Archive for the Category ◊ Merchandise ◊

Author:
• Monday, June 27th, 2016

New research indicates creativity is inversely proportional to viewer enjoyment. An article published by an undergraduate student has isolated the variables believed to be the cause of objective consumer satisfaction. To illustrate his point, he has dissected some of anime’s most popular titles from the past nine years, and what made them so successful despite being mediocre at best:

Monogatari Series

This product of Nishio Ishin’s masturbatory ejaculation has garnered a huge cult following despite its lack of humor or any semblance of a story. Its lead character, Araragi Koyomi, acts as the humble medium through whose eyes the viewers observe the events that unfold around the girls that make up his harem. To be accurate, the “story” (monogatari) is not about him, and never will be. The most accurate summation of the anime is that there are “cute girls doing things” which may or may not be important, depending on how much you actually care about the series.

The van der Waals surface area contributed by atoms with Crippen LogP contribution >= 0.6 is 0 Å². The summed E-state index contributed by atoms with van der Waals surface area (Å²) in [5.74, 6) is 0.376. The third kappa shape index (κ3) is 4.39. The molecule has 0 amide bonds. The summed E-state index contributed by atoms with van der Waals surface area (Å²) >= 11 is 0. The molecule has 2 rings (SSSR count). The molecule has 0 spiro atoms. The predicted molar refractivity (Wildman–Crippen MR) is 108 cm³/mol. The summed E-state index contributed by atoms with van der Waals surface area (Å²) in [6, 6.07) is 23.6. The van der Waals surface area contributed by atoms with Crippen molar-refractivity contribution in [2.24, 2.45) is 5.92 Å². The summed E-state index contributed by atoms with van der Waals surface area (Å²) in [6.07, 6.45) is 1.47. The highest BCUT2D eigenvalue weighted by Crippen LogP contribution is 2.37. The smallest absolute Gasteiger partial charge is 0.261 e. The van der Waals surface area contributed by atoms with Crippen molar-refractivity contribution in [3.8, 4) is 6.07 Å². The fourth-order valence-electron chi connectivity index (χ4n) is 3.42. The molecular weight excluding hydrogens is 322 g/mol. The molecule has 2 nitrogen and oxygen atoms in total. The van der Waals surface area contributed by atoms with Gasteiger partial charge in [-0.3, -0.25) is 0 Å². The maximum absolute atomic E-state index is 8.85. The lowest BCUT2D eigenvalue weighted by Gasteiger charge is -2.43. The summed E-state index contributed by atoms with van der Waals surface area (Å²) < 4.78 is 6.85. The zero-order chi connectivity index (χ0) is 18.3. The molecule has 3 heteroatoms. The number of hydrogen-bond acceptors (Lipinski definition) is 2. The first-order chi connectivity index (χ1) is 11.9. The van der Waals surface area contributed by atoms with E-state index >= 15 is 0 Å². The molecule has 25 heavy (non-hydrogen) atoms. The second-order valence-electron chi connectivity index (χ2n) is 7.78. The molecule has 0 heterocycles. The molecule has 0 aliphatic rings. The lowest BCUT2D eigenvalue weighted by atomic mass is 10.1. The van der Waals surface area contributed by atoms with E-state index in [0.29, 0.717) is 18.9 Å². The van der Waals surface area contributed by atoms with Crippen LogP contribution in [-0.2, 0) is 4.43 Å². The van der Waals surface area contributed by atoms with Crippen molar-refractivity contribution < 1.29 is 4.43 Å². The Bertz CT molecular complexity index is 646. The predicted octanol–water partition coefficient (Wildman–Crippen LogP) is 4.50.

Thanks to its use of brightly colored cue cards in lieu of traditional transitions between scenes, usually full of intermittent text that test our visual acuity, and the oddly erotic Popotan character designs, it is not hard to see Monogatari as a one-hit wonder that should have burned out as soon as people realized it is written by the “genius” behind Medaka Box. Yet this has yet to pass. Every new iteration of this series follows the same tiresome directing and fast-paced dialogue-heavy script, laden with esoteric references most of its fans have no way of understanding. Fortunately for the people who watch this anime for its “animation”, “creativity”, “humor” or “storytelling” there is at least one guarantee that accompanies this predictable refuse: oddly erotic Popotan fanservice.

Ore no Imouto ga Konnani Kawaii Wake ga Nai

I actually enjoyed this anime; and there was nothing groundbreaking or exciting about it. If anything, its success can mostly be attributed to its solid script, and the lack of anything new or exciting that could potentially have ruined it. The heroine, Kirino, was a flour tortilla wrapped around all that is wholesome and good about anime: lesbians, incest, hot loli sister, perverted girl gamer and short pants. Essentially nothing that exists in real life. Anime is widely believed to be a method of escapism, and nothing fits the mold quite like Oreimo for this purpose.

Puella Magi Madoka Magica